hort.net Seasonal photo, (c) 2006 Christopher P. Lindsey, All Rights Reserved: do not copy
articles | gallery of plants | blog | tech blog | plant profiles | patents | mailing lists | top stories | links | shorturl service | tom clothier's archive0
Gallery of Plants
Tech Blog
Plant Profiles
Mailing Lists
    Search ALL lists
    Search help
    Subscription info
Top Stories
sHORTurl service
Tom Clothier's Archive
 Top Stories
New Trillium species discovered

Disease could hit Britain's trees hard

Ten of the best snowdrop cultivars

Plant protein database helps identify plant gene functions

Dendroclimatologists record history through trees

Potato beetle could be thwarted through gene manipulation

Hawaii expands coffee farm quarantine

Study explains flower petal loss

RSS story archive

HIST: Polling for Survivors


The Fall 2005 ROOTS arrived a couple of days ago and there is a piece in 
there by Phil Edinger speaking of his role in trying to clear up some varietal ID 
problems for the members. He noted that " 'Alcazar', 'Lent A.Williamson', 
'Indian Chief,' and 'Alta California' [...] seem to be all over the country."

Now, I once asked the HIPS membership in ROOTS what they saw in the way of 
historic Irises growing in their part of the world, not in the gardens of the 
Iris folks as such, but in other gardens, or along the roadsides in the country, 
or near falling down houses or barns, or in the cemetaries, or in areas of 
urban decay, or vacant lots, you know, non-native Irises which tend to be sort 
of common in an area, and when seen are more or less taking care of themselves. 
I've always assumed there was at least one or two of these in most places, 
and the Iris folks might know the names of a few.

Maybe I was wrong, though, since I got virtually no response to that question 
as posed in ROOTS. But I'd still like to know, and maybe someone else would 
be interested as well.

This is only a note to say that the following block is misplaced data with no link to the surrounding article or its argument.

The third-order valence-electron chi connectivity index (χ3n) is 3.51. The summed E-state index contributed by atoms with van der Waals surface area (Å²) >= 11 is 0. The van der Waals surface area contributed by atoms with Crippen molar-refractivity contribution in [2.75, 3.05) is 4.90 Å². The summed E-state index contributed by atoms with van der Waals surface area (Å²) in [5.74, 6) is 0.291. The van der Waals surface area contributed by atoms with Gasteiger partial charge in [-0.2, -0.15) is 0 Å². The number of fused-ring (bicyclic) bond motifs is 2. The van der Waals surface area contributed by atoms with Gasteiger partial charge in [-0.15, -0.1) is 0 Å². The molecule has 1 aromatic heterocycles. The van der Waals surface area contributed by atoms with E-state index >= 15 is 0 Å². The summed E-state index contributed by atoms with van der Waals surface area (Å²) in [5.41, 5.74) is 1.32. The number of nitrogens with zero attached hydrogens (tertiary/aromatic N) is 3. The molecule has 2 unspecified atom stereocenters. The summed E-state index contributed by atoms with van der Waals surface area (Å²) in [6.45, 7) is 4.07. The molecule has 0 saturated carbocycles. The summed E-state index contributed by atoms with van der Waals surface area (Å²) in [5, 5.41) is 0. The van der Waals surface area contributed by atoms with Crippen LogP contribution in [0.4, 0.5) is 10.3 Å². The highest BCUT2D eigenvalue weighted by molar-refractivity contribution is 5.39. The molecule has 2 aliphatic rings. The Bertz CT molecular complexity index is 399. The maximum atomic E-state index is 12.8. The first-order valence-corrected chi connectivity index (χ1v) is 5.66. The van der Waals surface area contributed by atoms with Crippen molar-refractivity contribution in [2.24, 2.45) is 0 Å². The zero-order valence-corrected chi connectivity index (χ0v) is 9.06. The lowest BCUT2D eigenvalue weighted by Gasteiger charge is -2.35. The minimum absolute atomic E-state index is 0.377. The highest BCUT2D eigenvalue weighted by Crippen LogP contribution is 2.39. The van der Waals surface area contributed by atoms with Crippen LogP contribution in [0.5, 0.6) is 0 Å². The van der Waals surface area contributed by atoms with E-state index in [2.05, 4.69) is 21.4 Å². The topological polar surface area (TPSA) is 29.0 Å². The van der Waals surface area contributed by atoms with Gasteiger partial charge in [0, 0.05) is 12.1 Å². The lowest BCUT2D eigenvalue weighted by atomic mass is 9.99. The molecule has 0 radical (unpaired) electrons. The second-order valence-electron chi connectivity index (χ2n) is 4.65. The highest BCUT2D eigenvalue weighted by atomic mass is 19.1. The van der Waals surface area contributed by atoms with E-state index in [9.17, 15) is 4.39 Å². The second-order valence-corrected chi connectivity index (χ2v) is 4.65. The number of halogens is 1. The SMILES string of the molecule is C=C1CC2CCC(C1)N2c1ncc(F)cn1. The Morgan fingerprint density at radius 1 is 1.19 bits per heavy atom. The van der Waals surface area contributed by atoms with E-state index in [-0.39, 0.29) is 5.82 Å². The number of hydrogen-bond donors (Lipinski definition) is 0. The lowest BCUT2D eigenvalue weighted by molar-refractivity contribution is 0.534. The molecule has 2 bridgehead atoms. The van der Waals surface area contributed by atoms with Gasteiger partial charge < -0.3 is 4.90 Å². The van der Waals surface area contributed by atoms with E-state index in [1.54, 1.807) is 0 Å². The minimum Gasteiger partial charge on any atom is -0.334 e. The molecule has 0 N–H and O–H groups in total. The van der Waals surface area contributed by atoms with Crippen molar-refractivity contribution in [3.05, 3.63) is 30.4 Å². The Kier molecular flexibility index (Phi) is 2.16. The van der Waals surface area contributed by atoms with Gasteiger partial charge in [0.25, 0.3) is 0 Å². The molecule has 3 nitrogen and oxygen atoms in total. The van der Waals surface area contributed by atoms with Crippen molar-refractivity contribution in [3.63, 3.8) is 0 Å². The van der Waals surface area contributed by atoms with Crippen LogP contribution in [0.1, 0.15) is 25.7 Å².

Suppose, just maybe to prime the pump, I start with Edinger's four, and 
mention the names of some I'd consider possible candidates because they are pretty 
distinctive, pretty well known, and they got some circulation? Maybe someone 
will take a moment to tell me whether they have noticed any of these things 
around their neck of the woods.

Alcazar, Lent A. Williamason, Alta California, Indian Chief, Flavescens, I. 
pallida in one form or another, Quaker Lady, Mme. Chereau, Thais, Honorabile, 
Gracchus, Pumila Atroviolacea, Florentina, Swerti, Fairy, Albicans, Wabash, 
Crimson King, Sambucina, Mildred Presby, Loreley, Ola Kala, Miss California, 
Helen Collingwood, Accent, Rosy Wings, Louvois, Great Lakes, Shah Jehan, Her 
Majesty, Snow Flurry, Mulberry Rose, Ramses, and some pleasant two toned 
blue-violet of I. germanica.

There are others, of course. And any name would be interesting on a sleety 
day in February. Brain candy, as it were. But we could also think of it as 
documenting something.


Anner Whitehead
Richmond VA USA 

To sign-off this list, send email to majordomo@hort.net with the

Other Mailing lists | Author Index | Date Index | Subject Index | Thread Index

 © 1995-2017 Mallorn Computing, Inc.All Rights Reserved.
Our Privacy Statement